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Old December 4, 2018, 10:00 AM   #15
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Good reading on chamber design for semi-auto 22LR? Other than searching the forums and people's opinions, not really. I have had chambers I have felt were too tight and some that were too loose. Barrels from Kidd, TacSol and Beyer, in that order, have given me the best success from an accuracy perspective. TS and Beyer are less accurate, but they will run past where the Kidd needs to be cleaned. But I have not tried all of them. Kidd is a full barrel, so it will weigh more than the TS or Beyer that use a steel tube inside an aluminum barrel.

The tenon dimensions and the freebore are also issues. Most experienced 10/22 folks understand that the stock barrels, cut to SAAMI have a chamber that is too long and often not concentric and fit loose to the receiver. That is why most end up with an aftermarket barrel, and when you consider costs, buying the parts and building yourself, or spending $500+ on a high end maker, is the preferred path. While I have researched and shot a few of the threaded barrel options, I just don't see the need.

If you really like a factory Ruger, you can always buy it and send it directly to CPC and have him work it over. He does a great job and I have seen where his work has cut group sizes by a factor of 4 times. http://www.ct-precision.com/ruger10-22.html

Brownells sells receivers, on sale for like $65 right now and they are a good path to build your own. https://www.brownells.com/rifle-part...rod116208.aspx

You can buy a complete reworked bolt from CPC for $90. Pick a barrel and then you are down to trigger and stock.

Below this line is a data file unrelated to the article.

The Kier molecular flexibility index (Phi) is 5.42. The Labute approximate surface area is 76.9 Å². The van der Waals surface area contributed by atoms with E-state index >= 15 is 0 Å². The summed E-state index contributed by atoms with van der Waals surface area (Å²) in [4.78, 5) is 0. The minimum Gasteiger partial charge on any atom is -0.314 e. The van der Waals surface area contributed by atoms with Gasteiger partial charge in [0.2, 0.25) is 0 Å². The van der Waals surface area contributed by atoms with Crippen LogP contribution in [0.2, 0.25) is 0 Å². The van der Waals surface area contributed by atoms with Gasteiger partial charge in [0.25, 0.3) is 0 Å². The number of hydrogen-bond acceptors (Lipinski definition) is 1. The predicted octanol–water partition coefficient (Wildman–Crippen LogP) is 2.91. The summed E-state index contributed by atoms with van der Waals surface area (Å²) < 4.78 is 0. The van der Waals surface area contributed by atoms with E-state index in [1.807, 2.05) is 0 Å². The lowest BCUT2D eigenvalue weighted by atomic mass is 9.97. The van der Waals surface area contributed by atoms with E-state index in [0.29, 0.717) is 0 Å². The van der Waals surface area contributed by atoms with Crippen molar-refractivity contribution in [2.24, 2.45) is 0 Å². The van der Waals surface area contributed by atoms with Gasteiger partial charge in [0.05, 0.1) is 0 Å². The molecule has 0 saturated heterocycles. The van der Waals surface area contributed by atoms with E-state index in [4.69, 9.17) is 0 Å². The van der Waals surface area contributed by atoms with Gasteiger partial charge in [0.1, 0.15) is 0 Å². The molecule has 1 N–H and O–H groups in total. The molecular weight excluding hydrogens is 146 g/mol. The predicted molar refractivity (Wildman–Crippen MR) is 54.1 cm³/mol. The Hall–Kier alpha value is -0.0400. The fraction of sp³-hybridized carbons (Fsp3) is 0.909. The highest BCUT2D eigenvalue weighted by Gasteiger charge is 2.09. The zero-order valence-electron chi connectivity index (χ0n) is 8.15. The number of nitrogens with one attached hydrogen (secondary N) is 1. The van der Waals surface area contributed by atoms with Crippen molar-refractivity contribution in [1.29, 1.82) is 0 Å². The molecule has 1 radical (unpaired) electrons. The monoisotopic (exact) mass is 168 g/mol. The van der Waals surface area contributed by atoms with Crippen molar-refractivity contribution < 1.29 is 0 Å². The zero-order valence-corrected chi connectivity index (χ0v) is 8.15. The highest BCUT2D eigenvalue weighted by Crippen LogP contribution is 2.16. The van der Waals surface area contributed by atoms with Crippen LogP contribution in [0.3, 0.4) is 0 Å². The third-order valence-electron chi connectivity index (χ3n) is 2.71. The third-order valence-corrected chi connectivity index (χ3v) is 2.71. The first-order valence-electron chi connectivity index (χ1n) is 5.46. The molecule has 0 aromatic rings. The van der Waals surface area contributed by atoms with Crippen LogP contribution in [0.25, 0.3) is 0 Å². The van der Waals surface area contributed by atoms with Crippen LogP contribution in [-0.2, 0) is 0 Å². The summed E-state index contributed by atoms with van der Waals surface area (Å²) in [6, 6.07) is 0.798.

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Old December 4, 2018, 10:15 AM   #16
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Quote:
Any .22 rifle built from separate parts,
.

THE FIRST RULE OF RUGER 10/22 IS WE DONT SPEAK OF THE MONEY WE HAVE IN THE RUGER 10/22.

Seriously the amount of money I have in a perfectly serviceable $200 .22 is well ......... see the first rule.
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Old December 4, 2018, 11:24 PM   #17
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I was looking at the Brownells receivers today actually. I think I'm going to wait until I know a bit more gunsmithing and a bit more about various brands. Also need to look at my $ spent for fun had.

I wouldn't mind a full steel barrel. I prefer some heft to my firearms.
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Old December 5, 2018, 10:16 AM   #18
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A S&W 15-22 isn't made from AR parts, but it also costs quite a bit less than an AR in 22lr. If you already have the tools and are familiar with AR assembly, an AR is easier to free float and produce good reliability and accuracy. There is less to get wrong in an AR, imo, and the design has some advantages.

10/22s can be money pits. The bolt is a couple of ounces heavier than the CMMG bolts, which are too light in my estimation. The advantage of building a 10/22 from parts is that there is a huge world of vendors from whom to choose. The disadvantage is that there is a huge world of vendors in which to become lost.

10/22 accuracy tuning is a dark art. The barrel wants a pressure pad at the front or back, unless of course it doesn't. Free floating is brilliant or ineffective, depending on the specific rifle and who you ask. I have a lot of affection for Ruger designs and I've tinkered with them for decades. Yet, the 10/22 trigger group drives some people nutty, and the quality of Ruger's manufacturing is not always superlative, even if they do have excellent customer service.

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Old December 5, 2018, 11:57 AM   #19